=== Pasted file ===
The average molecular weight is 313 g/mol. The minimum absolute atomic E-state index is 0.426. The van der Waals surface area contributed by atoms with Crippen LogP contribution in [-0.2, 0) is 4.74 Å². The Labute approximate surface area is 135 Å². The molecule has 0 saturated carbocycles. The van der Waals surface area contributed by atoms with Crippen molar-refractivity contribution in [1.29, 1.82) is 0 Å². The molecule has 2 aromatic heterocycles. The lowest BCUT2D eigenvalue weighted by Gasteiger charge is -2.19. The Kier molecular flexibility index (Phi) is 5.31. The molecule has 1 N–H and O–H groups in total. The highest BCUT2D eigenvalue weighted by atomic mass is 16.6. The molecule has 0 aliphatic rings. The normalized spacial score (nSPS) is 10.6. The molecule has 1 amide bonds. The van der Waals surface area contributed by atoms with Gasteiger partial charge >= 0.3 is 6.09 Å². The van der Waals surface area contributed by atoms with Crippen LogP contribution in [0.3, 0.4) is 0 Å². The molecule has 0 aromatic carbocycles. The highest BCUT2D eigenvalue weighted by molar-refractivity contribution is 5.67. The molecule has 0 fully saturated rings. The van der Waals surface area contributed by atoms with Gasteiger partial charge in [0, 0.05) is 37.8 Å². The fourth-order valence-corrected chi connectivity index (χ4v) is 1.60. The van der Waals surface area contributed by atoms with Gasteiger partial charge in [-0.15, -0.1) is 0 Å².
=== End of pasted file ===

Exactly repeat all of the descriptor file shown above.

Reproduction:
The average molecular weight is 313 g/mol. The minimum absolute atomic E-state index is 0.426. The van der Waals surface area contributed by atoms with Crippen LogP contribution in [-0.2, 0) is 4.74 Å². The Labute approximate surface area is 135 Å². The molecule has 0 saturated carbocycles. The van der Waals surface area contributed by atoms with Crippen molar-refractivity contribution in [1.29, 1.82) is 0 Å². The molecule has 2 aromatic heterocycles. The lowest BCUT2D eigenvalue weighted by Gasteiger charge is -2.19. The Kier molecular flexibility index (Phi) is 5.31. The molecule has 1 N–H and O–H groups in total. The highest BCUT2D eigenvalue weighted by atomic mass is 16.6. The molecule has 0 aliphatic rings. The normalized spacial score (nSPS) is 10.6. The molecule has 1 amide bonds. The van der Waals surface area contributed by atoms with Gasteiger partial charge >= 0.3 is 6.09 Å². The van der Waals surface area contributed by atoms with Crippen LogP contribution in [0.3, 0.4) is 0 Å². The molecule has 0 aromatic carbocycles. The highest BCUT2D eigenvalue weighted by molar-refractivity contribution is 5.67. The molecule has 0 fully saturated rings. The van der Waals surface area contributed by atoms with Gasteiger partial charge in [0, 0.05) is 37.8 Å². The fourth-order valence-corrected chi connectivity index (χ4v) is 1.60. The van der Waals surface area contributed by atoms with Gasteiger partial charge in [-0.15, -0.1) is 0 Å².